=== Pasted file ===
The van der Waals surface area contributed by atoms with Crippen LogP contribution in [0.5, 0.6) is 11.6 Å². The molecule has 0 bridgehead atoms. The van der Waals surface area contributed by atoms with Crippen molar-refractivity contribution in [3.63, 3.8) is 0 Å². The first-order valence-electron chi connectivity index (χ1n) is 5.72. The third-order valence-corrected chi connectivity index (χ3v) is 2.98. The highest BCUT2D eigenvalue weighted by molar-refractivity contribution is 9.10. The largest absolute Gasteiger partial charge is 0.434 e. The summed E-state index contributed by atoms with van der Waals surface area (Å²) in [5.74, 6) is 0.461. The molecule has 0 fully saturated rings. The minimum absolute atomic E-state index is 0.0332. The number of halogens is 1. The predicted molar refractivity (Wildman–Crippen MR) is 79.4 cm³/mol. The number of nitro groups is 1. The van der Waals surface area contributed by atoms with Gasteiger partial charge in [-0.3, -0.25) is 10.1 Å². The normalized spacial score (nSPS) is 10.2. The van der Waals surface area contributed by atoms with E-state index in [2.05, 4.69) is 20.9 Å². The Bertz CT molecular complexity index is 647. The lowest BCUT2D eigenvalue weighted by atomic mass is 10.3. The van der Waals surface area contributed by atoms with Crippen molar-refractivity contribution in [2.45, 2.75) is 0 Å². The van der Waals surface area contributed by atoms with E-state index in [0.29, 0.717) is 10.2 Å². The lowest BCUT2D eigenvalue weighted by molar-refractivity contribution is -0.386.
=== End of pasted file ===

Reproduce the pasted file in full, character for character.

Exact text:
The van der Waals surface area contributed by atoms with Crippen LogP contribution in [0.5, 0.6) is 11.6 Å². The molecule has 0 bridgehead atoms. The van der Waals surface area contributed by atoms with Crippen molar-refractivity contribution in [3.63, 3.8) is 0 Å². The first-order valence-electron chi connectivity index (χ1n) is 5.72. The third-order valence-corrected chi connectivity index (χ3v) is 2.98. The highest BCUT2D eigenvalue weighted by molar-refractivity contribution is 9.10. The largest absolute Gasteiger partial charge is 0.434 e. The summed E-state index contributed by atoms with van der Waals surface area (Å²) in [5.74, 6) is 0.461. The molecule has 0 fully saturated rings. The minimum absolute atomic E-state index is 0.0332. The number of halogens is 1. The predicted molar refractivity (Wildman–Crippen MR) is 79.4 cm³/mol. The number of nitro groups is 1. The van der Waals surface area contributed by atoms with Gasteiger partial charge in [-0.3, -0.25) is 10.1 Å². The normalized spacial score (nSPS) is 10.2. The van der Waals surface area contributed by atoms with E-state index in [2.05, 4.69) is 20.9 Å². The Bertz CT molecular complexity index is 647. The lowest BCUT2D eigenvalue weighted by atomic mass is 10.3. The van der Waals surface area contributed by atoms with Crippen molar-refractivity contribution in [2.45, 2.75) is 0 Å². The van der Waals surface area contributed by atoms with E-state index in [0.29, 0.717) is 10.2 Å². The lowest BCUT2D eigenvalue weighted by molar-refractivity contribution is -0.386.